Africa is in a homophobic moment that imposes challenges to the LGBTI activist movements. The panel seeks to discuss the organization, dynamics and networks of activist movements, questioning if the political contexts of the PALOP are more likely to include these movements.
The attempt of approval of the Anti-Homosexuality Act in Uganda in 2014 and the persecution and incarceration of LGBTI people in Cameroon also in 2014 are some recent examples of what is considered as a homophobic climbing in Africa. So, the African LGBTI activist movements act, very often, in a very hostile political and social context.
However, these movements, acting primarily in urban settings, show surprising forms of diversity and resilience. The homophobia that has been felt with more intensity in Africa sharpens the actions of the LGBTI activisms in the continent. Consequently, these urban settings are perceived in a contradictory way, as spaces of invisibility, security and refuge, but also as spaces of violence.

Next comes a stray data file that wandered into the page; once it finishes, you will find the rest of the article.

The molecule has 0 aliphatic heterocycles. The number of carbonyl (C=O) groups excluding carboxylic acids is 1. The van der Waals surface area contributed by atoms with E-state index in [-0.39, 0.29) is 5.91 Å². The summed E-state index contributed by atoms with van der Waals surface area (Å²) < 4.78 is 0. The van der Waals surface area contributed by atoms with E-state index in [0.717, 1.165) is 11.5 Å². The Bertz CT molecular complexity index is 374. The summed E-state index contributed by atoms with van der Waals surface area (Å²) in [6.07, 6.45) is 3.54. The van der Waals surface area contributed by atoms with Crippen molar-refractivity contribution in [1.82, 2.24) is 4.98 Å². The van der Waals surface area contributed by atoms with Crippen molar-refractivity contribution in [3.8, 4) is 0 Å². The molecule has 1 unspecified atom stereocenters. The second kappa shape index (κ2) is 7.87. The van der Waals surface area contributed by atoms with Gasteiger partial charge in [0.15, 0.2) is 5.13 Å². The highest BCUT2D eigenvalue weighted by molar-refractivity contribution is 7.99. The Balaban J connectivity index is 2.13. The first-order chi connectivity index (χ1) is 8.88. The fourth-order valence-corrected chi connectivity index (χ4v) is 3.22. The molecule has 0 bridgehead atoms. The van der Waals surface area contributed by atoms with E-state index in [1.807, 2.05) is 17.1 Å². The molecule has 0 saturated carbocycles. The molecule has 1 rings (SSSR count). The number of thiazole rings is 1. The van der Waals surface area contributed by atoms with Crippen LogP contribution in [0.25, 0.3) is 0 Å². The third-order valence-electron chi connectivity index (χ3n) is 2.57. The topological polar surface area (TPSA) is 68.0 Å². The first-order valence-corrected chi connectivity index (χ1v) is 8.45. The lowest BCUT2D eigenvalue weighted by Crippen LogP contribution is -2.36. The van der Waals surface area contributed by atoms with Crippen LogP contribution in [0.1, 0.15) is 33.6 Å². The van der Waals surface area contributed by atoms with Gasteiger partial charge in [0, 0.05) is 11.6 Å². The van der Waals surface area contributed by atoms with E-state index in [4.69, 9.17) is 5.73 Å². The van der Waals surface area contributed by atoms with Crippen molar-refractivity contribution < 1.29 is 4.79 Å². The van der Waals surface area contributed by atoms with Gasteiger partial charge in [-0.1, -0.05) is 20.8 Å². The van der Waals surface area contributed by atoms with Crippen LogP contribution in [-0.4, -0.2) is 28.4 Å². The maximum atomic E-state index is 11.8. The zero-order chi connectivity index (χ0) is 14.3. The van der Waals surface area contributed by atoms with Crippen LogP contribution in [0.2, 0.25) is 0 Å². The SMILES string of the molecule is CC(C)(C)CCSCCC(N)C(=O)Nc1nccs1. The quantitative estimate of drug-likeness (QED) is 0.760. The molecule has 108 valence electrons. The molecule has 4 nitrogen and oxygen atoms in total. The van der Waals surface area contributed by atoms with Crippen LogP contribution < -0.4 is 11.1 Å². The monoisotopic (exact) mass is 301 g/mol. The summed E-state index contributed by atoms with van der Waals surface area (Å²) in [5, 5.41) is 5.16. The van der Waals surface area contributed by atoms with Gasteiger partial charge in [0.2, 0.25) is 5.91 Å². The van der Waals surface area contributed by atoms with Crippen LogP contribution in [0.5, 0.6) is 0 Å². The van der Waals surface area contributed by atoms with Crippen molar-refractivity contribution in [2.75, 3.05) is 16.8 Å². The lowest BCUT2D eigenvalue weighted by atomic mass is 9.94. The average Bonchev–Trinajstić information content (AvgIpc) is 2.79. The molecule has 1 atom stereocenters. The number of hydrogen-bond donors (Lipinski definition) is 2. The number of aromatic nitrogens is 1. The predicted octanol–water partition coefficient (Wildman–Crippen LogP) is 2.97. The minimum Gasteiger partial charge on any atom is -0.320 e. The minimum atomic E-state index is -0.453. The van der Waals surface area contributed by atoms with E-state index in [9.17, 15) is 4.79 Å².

The political landscape in the five Portuguese-Speaking African countries, doesn't include the "state homophobia" as in other African countries. Angola is the only country of the five that still criminalizes sodomy. This doesn't mean that the activist movements work without political and state oppression. The aim of the panel is to discuss the diverse forms of organization, performances, networks, articulations with other organized groups of the civil society and strategies with policy-makers and societies in urban spaces these movements have. This panel is open to receive communications on different disciplinary approaches by researchers and activists on the LGBTI activist movements in Lusophone Africa and beyond.